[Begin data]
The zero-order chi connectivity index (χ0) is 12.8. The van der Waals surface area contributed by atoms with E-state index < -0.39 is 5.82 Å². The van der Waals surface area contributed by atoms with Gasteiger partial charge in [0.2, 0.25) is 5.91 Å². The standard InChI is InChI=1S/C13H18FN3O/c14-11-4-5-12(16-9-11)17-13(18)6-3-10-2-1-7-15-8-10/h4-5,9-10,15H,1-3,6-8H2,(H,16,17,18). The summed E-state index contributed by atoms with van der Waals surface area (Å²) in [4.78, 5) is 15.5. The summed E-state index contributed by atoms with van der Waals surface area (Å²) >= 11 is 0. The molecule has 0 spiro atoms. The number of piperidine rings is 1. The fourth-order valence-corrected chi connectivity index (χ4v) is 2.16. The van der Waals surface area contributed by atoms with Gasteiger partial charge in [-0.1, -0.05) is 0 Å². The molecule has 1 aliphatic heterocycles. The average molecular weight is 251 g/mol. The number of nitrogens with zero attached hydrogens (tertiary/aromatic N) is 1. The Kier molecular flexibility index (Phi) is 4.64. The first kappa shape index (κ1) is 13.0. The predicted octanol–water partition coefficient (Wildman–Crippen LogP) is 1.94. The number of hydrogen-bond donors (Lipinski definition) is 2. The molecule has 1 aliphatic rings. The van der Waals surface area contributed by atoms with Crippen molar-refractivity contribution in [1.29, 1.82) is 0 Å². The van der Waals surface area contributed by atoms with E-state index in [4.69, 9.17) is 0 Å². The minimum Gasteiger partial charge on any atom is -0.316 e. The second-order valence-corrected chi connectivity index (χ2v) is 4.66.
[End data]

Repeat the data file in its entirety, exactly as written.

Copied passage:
The zero-order chi connectivity index (χ0) is 12.8. The van der Waals surface area contributed by atoms with E-state index < -0.39 is 5.82 Å². The van der Waals surface area contributed by atoms with Gasteiger partial charge in [0.2, 0.25) is 5.91 Å². The standard InChI is InChI=1S/C13H18FN3O/c14-11-4-5-12(16-9-11)17-13(18)6-3-10-2-1-7-15-8-10/h4-5,9-10,15H,1-3,6-8H2,(H,16,17,18). The summed E-state index contributed by atoms with van der Waals surface area (Å²) in [4.78, 5) is 15.5. The summed E-state index contributed by atoms with van der Waals surface area (Å²) >= 11 is 0. The molecule has 0 spiro atoms. The number of piperidine rings is 1. The fourth-order valence-corrected chi connectivity index (χ4v) is 2.16. The van der Waals surface area contributed by atoms with Gasteiger partial charge in [-0.1, -0.05) is 0 Å². The molecule has 1 aliphatic heterocycles. The average molecular weight is 251 g/mol. The number of nitrogens with zero attached hydrogens (tertiary/aromatic N) is 1. The Kier molecular flexibility index (Phi) is 4.64. The first kappa shape index (κ1) is 13.0. The predicted octanol–water partition coefficient (Wildman–Crippen LogP) is 1.94. The number of hydrogen-bond donors (Lipinski definition) is 2. The molecule has 1 aliphatic rings. The van der Waals surface area contributed by atoms with Crippen molar-refractivity contribution in [1.29, 1.82) is 0 Å². The van der Waals surface area contributed by atoms with E-state index in [4.69, 9.17) is 0 Å². The minimum Gasteiger partial charge on any atom is -0.316 e. The second-order valence-corrected chi connectivity index (χ2v) is 4.66.